Tuesday, June 24, 2008
Let's Talk Turkey
Several days ago, my 93-year old mother started shouting at me to come quickly. Fearing something was terribly wrong, I ran into the family room. She was sitting in Papa’s armchair, which used to be my dad’s favorite seat, and pointing out the window. Running like little drunken sailors, there were about a dozen baby wild turkeys exploring our lawn. The father turkey was guarding them on the left side from potential attackers. The mama turkey walked very slowly and regally in the rear of her brood.
So, now they have a daily route, crossing from my neighbor on the left to my neighbor on the right in the morning. Sometimes, they go back the other direction by the barn around sunset. They ran through the corral on Sunday night. Fortunately, I had already tucked the horses in their stalls. Silk and Siete are very interested in the new arrivals. They don’t tense up like they do when the deer come through the pasture. Instead, they watch curious but relaxed with their heads craning out the top of the stall windows as the crazy babies race wildly around. If turkeys could talk, these little guys would be shouting, “Look at this!” “No, over here! Look at this!” “Hey, hey, come see what I found!” Mom and Dad Turkey just patiently and slowly guide their path from the side and the rear.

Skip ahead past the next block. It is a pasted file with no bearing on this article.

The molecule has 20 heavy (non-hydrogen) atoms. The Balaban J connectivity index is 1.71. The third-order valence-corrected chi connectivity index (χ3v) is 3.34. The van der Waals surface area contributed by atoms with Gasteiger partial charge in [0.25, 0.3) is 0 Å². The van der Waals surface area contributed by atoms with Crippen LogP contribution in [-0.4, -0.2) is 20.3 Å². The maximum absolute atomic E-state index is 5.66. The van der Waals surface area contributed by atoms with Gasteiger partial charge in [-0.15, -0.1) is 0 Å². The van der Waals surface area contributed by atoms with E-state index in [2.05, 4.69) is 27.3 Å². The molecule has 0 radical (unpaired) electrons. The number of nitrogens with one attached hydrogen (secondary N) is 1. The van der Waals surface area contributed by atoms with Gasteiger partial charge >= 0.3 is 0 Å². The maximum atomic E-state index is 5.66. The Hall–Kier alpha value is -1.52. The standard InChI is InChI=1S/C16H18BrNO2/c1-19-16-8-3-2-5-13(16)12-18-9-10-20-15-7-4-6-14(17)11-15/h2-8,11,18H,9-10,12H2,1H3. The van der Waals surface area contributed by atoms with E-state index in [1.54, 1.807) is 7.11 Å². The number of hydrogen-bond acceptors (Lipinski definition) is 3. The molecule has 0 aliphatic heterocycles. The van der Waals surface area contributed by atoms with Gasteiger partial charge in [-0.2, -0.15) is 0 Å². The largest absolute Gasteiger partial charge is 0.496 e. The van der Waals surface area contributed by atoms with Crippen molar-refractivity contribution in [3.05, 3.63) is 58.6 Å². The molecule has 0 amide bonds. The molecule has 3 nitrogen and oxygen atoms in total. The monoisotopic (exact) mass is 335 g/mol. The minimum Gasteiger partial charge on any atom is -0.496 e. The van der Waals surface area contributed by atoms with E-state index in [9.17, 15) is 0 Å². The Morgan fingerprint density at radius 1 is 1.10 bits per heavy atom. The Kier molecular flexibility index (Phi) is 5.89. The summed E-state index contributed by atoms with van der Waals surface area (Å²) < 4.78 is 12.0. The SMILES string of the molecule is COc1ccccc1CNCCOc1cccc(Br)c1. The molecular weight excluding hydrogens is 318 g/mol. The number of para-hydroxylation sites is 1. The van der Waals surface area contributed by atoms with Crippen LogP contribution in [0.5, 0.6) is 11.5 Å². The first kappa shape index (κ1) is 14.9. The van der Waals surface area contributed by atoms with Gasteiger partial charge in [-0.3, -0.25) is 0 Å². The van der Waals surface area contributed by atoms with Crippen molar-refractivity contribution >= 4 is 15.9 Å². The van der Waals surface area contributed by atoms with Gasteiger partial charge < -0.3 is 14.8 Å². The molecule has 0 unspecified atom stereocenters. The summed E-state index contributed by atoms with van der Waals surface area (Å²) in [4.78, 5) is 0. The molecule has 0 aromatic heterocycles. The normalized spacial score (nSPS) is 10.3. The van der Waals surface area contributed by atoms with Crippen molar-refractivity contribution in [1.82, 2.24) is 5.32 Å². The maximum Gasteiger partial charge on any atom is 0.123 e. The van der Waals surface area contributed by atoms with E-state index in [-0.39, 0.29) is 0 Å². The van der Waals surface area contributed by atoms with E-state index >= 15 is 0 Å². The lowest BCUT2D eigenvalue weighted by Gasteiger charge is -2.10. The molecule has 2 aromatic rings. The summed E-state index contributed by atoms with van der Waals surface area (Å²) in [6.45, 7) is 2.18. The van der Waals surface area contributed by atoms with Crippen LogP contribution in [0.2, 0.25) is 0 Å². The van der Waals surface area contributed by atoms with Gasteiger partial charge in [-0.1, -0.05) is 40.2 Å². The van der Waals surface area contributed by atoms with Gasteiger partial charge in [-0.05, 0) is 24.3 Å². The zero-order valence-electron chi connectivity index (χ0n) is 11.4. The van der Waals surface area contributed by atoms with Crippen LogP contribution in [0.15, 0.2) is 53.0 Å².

Last night, as I was in the kitchen making dinner, they appeared in the flower garden outside the bay window, clucking and running in circles like kids at a birthday party. I can tell when they’re coming because my cats suddenly start racing from window to window inside the house, marking their progress across the yard.
I turned to Ted Andrews’ “Animal Speak” book to see what he has to say about this sudden influx of turkeys in our life. I was relieved to read that the bird is a symbol of all the blessing that Earth gives us and our ability to use them to our greatest advantage. The turkey is also called “the earth eagle” and symbolizes spirituality and honors the Earth Mother. Of course we would have them here, I thought, since this property is safe and very potent with its earth energy. The only ones who will be upset are the squirrels. We have a charming, lively family who live in our hickory trees. Turkeys supposedly like to steal nuts from the squirrels’ secret pantries. Turkeys also live as long as 12 years, so I have a good feeling that we’ll be seeing these guys for a long time to come.
UPDATE: Now, the dad has moved on and another mom and her babies have joined the group. So, we've got 20 little turkeys frolicking around with two watchful mamas. They were learning to roost on the bottom rail of the fence in the pasture yesterday. They couldn't keep their balance so they would tumble off, roll in the arena dust and try again.